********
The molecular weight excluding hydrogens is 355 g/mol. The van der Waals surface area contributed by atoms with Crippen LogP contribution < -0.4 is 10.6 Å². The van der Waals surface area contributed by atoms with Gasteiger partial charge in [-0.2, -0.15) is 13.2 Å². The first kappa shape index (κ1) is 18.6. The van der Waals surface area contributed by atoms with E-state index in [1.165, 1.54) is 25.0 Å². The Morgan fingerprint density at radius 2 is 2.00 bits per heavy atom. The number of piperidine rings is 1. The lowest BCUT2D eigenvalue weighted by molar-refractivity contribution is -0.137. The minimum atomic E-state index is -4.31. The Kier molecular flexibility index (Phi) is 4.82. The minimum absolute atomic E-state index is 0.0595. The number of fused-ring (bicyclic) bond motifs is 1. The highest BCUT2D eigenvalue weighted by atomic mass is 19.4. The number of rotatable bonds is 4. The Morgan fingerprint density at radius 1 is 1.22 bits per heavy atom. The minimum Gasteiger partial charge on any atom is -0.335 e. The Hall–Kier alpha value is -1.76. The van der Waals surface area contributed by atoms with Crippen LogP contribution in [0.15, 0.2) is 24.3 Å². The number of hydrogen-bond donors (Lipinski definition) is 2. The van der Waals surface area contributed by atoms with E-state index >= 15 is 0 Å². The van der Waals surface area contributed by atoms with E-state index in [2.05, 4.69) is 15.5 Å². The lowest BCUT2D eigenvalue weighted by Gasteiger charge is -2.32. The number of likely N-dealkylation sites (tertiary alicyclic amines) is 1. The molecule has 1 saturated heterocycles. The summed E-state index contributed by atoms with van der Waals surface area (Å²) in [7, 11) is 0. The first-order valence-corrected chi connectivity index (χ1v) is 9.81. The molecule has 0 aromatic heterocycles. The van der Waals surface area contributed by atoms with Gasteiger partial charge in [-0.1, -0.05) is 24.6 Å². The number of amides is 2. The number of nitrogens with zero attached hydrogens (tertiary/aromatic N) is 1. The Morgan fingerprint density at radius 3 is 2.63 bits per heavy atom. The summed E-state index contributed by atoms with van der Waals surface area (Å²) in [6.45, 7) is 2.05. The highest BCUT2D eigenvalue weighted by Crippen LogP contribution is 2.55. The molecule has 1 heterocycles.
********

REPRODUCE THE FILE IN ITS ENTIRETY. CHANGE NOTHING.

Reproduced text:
The molecular weight excluding hydrogens is 355 g/mol. The van der Waals surface area contributed by atoms with Crippen LogP contribution < -0.4 is 10.6 Å². The van der Waals surface area contributed by atoms with Gasteiger partial charge in [-0.2, -0.15) is 13.2 Å². The first kappa shape index (κ1) is 18.6. The van der Waals surface area contributed by atoms with E-state index in [1.165, 1.54) is 25.0 Å². The Morgan fingerprint density at radius 2 is 2.00 bits per heavy atom. The number of piperidine rings is 1. The lowest BCUT2D eigenvalue weighted by molar-refractivity contribution is -0.137. The minimum atomic E-state index is -4.31. The Kier molecular flexibility index (Phi) is 4.82. The minimum absolute atomic E-state index is 0.0595. The number of fused-ring (bicyclic) bond motifs is 1. The highest BCUT2D eigenvalue weighted by atomic mass is 19.4. The number of rotatable bonds is 4. The Morgan fingerprint density at radius 1 is 1.22 bits per heavy atom. The minimum Gasteiger partial charge on any atom is -0.335 e. The Hall–Kier alpha value is -1.76. The van der Waals surface area contributed by atoms with Crippen LogP contribution in [0.15, 0.2) is 24.3 Å². The number of hydrogen-bond donors (Lipinski definition) is 2. The van der Waals surface area contributed by atoms with E-state index >= 15 is 0 Å². The van der Waals surface area contributed by atoms with E-state index in [2.05, 4.69) is 15.5 Å². The lowest BCUT2D eigenvalue weighted by Gasteiger charge is -2.32. The number of likely N-dealkylation sites (tertiary alicyclic amines) is 1. The molecule has 1 saturated heterocycles. The summed E-state index contributed by atoms with van der Waals surface area (Å²) in [7, 11) is 0. The first-order valence-corrected chi connectivity index (χ1v) is 9.81. The molecule has 0 aromatic heterocycles. The van der Waals surface area contributed by atoms with Gasteiger partial charge in [-0.1, -0.05) is 24.6 Å². The number of amides is 2. The number of nitrogens with zero attached hydrogens (tertiary/aromatic N) is 1. The Morgan fingerprint density at radius 3 is 2.63 bits per heavy atom. The summed E-state index contributed by atoms with van der Waals surface area (Å²) in [6.45, 7) is 2.05. The highest BCUT2D eigenvalue weighted by Crippen LogP contribution is 2.55. The molecule has 1 heterocycles.